Cloth ISBN: 9780804753609
Paper ISBN: 9780804753616
Digital ISBN: 9780804767965
Cause Lawyers and Social Movements seeks to reorient scholarship on cause lawyers, inviting scholars to think about cause lawyering from the perspective of those political activists with whom cause lawyers work and whom they seek to serve. It demonstrates that while all cause lawyering cuts against the grain of conventional understandings of legal practice and professionalism, social movement lawyering poses distinctively thorny problems.
The editors and authors of this volume explore the following questions: What do cause lawyers do for, and to, social movements? How, when, and why do social movements turn to and use lawyers and legal strategies? Does their use of lawyers and legal strategies advance or constrain the achievement of their goals? And, how do movements shape the lawyers who serve them and how do lawyers shape the movements?
About the authors
Austin Sarat is William Nelson Cromwell Professor of Jurisprudence and Political Science and Five College Fortieth Anniversary Professor at Amherst College. Stuart A. Scheingold is Professor Emeritus of Political Science at the University of Washington. Together, Sarat and Scheingold are the authors of Something to Believe In: Politics, Professionalism, and Cause Lawyering (Stanford University Press, 2004).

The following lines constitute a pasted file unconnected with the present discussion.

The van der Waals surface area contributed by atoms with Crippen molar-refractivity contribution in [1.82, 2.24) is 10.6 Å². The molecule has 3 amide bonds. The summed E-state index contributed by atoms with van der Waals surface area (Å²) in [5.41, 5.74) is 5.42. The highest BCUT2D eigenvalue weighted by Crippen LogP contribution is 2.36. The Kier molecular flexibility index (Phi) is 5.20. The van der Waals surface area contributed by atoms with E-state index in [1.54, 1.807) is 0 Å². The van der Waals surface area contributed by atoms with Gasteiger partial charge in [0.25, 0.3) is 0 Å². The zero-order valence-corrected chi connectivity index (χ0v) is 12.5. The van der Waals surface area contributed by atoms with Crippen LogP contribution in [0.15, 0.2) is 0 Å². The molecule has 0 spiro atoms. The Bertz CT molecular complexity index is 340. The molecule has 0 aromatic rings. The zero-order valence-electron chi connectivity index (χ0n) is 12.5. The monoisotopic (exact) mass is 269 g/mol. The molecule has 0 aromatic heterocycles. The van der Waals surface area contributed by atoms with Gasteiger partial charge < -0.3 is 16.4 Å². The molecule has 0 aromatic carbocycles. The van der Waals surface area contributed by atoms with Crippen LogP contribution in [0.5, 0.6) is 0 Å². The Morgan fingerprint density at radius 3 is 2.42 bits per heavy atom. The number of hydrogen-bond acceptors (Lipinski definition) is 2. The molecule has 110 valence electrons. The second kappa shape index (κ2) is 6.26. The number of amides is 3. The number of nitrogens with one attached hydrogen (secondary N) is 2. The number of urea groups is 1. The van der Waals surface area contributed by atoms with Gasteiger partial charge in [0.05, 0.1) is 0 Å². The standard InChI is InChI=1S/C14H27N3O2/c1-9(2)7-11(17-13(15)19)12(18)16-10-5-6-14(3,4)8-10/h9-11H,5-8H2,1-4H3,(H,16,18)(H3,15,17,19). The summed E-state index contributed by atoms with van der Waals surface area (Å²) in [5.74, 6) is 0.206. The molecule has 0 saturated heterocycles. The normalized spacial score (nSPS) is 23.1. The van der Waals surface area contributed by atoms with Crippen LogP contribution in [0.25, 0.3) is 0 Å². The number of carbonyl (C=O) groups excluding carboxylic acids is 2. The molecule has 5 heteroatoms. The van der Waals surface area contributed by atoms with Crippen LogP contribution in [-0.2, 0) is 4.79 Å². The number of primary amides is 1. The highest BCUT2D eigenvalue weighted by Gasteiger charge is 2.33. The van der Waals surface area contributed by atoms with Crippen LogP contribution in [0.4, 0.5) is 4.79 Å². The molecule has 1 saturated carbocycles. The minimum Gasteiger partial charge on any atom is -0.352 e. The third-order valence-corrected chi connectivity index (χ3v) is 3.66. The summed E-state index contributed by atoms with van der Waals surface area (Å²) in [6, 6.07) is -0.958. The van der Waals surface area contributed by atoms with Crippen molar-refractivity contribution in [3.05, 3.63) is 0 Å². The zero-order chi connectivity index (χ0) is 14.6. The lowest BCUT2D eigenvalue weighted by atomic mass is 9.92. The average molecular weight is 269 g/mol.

"This work examines the unique position of lawyers committed both to profession and to cause. The wide variety of social movements described in the book offers a natural setting for asking how politically committed collective clients shape the lawyer's role and the tension this poses for professional responsibility."
—Richard Abel, UCLA School of Law
"Cause Lawyers and Social Movements presents a rich range of case studies of the interaction between lawyering and social movement."
—Lucie White, Harvard Law School
"Together with their previous collaborative works on cause lawyers, Austin Sarat and Stuart Scheingold have taught us a great deal about the utility of lawyers and legal rights for social and political change, usefully highlighted the political significance of studying the practices of public interest lawyers in a politics of rights, and helped set an agenda for exciting and politically relevant research."
—The Law and Politics Book Review